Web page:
The game concludes with a victorious Frey taking the post of the captain of the Queen’s Knights, valiantly defending his sister into the perceived future of the series. From beginning to end, Frey and Lym are absolutely devoted to each other, never giving up on the other or harboring any doubts towards the other’s intentions. It’s a powerful, emotional retelling of the damsel in distress story and a heart-worming story of a brother and his little sister.

Pit & Dark “Pitoo” Pit (Kid Icarus Uprising)

Pit vs dark pit

While Dark Pit (or Pitoo as Pit calls him through the game) is technically a dark clone of Pit, the two eventually develop a sibling rivalry. Dark Pit was created using a magical mirror that essentially gave life to, and corrupted, the image of what stood before it. Pit takes notice just in time to destroy the mirror before his reflection could be completely corrupted. The result isDark Pit. Pitoo more or less is a rebellious version of Pit with a free spirit and the desire to live independently rather than as anyone’s puppet. While far from evil, Pitoo does present himself as an obstacle once or twice through the game and challenges Pit at every given opportunity.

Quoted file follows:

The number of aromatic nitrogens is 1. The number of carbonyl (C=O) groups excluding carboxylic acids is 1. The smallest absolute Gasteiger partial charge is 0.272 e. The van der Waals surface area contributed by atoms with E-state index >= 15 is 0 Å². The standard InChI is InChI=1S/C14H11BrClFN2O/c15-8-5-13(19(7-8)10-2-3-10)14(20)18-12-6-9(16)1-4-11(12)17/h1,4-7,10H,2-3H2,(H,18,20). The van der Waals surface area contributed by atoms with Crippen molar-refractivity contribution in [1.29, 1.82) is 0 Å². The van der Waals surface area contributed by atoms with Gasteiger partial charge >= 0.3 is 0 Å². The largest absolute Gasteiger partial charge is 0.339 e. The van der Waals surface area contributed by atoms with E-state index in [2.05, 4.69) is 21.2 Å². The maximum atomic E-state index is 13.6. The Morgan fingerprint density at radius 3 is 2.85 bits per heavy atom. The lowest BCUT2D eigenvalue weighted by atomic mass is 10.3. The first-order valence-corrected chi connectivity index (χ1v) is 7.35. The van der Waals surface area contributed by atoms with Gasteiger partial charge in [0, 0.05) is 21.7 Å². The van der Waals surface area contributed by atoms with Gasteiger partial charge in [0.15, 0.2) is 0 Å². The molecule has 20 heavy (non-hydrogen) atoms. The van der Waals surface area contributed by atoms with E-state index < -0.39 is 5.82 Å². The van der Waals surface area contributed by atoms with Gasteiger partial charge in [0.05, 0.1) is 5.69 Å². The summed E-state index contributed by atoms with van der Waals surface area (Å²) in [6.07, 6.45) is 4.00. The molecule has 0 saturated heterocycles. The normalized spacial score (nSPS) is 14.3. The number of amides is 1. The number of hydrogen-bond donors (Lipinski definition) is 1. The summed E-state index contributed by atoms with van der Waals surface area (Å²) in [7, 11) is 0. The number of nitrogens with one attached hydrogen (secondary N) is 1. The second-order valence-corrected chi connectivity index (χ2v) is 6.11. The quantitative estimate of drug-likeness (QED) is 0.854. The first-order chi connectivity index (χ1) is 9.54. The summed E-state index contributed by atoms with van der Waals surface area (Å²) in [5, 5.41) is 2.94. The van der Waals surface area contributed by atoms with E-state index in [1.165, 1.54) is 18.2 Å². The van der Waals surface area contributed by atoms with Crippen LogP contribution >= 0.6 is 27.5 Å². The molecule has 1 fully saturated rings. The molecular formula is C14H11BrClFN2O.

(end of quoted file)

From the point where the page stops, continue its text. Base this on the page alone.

wounded pit
Despite being his rival, Pit didn’t think twice about sacrificing himself for Dark Pit.
Pit, his lighter counter-part, is innocent to the point of naïveté at times and attempts to force friendly terms between himself and his darker half. Pitoo resists—that is until Pit saves his life. Around the mid-point of the game, Pitoo looses his ability to fly and plunges through the sky towards what would be his demise. With no plan for his own safety, Pit dives after his doppleganger. He manages to save Pitoo but at the cost of his own wings. Pitoo, feeling responsible for Pit’s wounds, sets out to find a cure to Pit’s wounds. You take command of Pitoo at this point and he elaborates on his motives and a little bit of his reasoning for his actions.